Photos by Brant Stuns
It probably goes without saying that a bill featuring the snottiest punk to be making the big indie rock rounds and the most punk band as a whole to be widely accepted outside the leather vest circuit would provide an intense show to say the least. Despite high expectations, nothing really could have prepared me for what I was about to witness at Webster Hall.
As Nathan Williams took to the stage to the strains of the Law and Order theme, it was evident that despite dalliances with MTV, he hadn’t lost the playful spirit that makes him such an endearing character. Certainly that spirit was on display throughout the set as Wavves took this show to run through songs from pretty much every major release that they’ve put out thus far. Songs like “Post Acid” and the title track from last years King of The Beach were pushed to their limits in both speed and intensity. While this tactic might have been a means of compensation for opening for one of the heaviest bands that indie rock has to offer, it still provided new life to songs that might have otherwise stagnated on a stage as large as the one at Webster. While the songs from King Of The Beach were as outstanding as you’d expect, the real stars of the night were the other songs, both newer and older.
Material from the new Life Sux EP, though on record suffering some weird combination of overproduced vocals and lower fidelity guitar work, really showed its full potential in the live setting. Without all the distortion to hide behind, “Bug” sounded quite like, well, any post-millennial pop-punk song. While such language is often bandied about with derision behind it, I fully mean it as compliment. Its peppiness provided a welcome alternative to the blistering arrangements of earlier material. Songs from Wavves various self titled efforts also took on new light once the curtain of low fidelity was lifted. “So Bored,” “To The Dregs,” and “No Hope Kids” are still as petulant as they seem on record, but instead confronting us with the ear shattering buzz of the albums, Williams and Co. chose to kick us squarely in the chest, an impact that was certainly aided by the addition of new drummer Jacob Cooper (formerly of The Mae Shi) and a second guitarist. It really was an outstanding set, and one that on any other night shouldn’t, and wouldn’t, have been relegated to an opening slot.
However, this night we were in for something different. From the moment that the opening notes of “Running on Nothing,” from this years astounding David Comes To Life, blared from (noticeably large) amps scattered across the stage, the crowd was taken by an unshakeable fervor that lasted, really, for the rest of the night. Some of that has to be due to the incredible frontman that Damian Abraham is. He spent about one song that night on the stage and the rest of it along the barrier, or running through masses of people, or even at one point crowd surfing while never letting up his intense bark. It was something else to watch to see him in the middle of circle pits or helping security by lifting crowdsurfers over the barrier. It really just felt like he was everywhere. At points it was pretty easy to forget there was a band on the stage, not that they were slouches by any means. Certainly, without the powerful rhythm section, and tri-guitar attack, Abraham’s efforts wouldn’t have had their impact, but Abraham is such a magnetic performer and personality that it was near impossible to take your eyes off of him.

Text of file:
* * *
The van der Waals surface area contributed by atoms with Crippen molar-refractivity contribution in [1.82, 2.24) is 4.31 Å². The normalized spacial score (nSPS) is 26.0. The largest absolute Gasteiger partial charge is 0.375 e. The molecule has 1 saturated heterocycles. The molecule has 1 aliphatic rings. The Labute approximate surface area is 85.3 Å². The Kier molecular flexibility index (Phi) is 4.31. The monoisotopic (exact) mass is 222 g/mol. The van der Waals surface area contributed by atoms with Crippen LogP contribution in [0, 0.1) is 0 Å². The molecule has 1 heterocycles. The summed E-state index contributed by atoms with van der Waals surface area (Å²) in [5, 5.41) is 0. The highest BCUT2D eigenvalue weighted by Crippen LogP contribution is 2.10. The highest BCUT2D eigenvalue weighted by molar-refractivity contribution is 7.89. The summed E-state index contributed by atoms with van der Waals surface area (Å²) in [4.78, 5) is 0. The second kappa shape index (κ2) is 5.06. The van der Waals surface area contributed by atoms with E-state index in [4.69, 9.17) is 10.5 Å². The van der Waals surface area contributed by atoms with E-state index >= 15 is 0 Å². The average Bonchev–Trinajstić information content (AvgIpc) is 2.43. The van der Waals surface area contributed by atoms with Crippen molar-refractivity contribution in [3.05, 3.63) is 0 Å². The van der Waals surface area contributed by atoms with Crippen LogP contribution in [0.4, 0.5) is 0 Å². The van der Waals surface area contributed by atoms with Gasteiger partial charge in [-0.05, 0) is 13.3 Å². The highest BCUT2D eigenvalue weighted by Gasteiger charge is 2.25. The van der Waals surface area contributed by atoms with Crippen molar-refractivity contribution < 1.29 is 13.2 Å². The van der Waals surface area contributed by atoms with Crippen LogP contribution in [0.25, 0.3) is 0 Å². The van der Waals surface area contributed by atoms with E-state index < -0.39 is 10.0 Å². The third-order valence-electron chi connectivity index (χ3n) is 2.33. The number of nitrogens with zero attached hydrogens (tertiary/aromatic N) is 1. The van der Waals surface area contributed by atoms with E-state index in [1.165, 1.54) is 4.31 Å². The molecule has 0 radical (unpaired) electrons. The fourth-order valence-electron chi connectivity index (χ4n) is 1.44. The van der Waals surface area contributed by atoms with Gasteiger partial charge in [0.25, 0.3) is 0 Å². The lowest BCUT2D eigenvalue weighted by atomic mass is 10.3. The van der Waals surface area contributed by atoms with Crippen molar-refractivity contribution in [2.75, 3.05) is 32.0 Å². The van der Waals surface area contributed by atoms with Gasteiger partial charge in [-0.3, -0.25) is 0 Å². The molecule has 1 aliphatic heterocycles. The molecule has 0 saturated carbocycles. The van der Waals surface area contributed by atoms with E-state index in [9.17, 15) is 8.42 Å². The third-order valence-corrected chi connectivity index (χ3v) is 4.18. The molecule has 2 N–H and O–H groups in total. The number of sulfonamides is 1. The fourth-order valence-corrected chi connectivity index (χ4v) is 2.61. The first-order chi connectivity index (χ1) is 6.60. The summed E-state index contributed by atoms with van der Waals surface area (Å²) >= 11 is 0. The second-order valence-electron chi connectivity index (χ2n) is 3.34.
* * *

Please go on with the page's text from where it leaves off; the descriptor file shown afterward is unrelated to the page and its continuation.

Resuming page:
Given that this is the David Comes To Life tour, it is of no shock that the majority of the setlist was comprised of tracks from that album. It may be solely due to the fact that this was their most successful effort, but the crowd, and the band even, seemed so much more into it on songs like “The Other Shoe” than on earlier material. It really was cool to watch to see kids shouting along into the microphone while Abraham barreled past them, and the majority of these special moments came during newer material. It just seemed fresher, more full of life, even.
For the most part the set was a blur of testosterone, David Comes To Life, and jiggling body mass. Though in other circumstances I might argue that most of that is just a product of the style of punk music, Fucked Up really put something special on this night. Abraham himself noted, between jokes involving weed, Justin Bieber, and syphilis, that it might have been his favorite New York show ever, and for that I’m not surprised.
A man walking back to a subway stop encapsulated the feeling of the show better than I could. He said, “Man, it’s gonna take me, like, a week to calm down from that.” With all the energy that radiated from Abraham, and the rest of Fucked Up that night, such a comment is no surprise.
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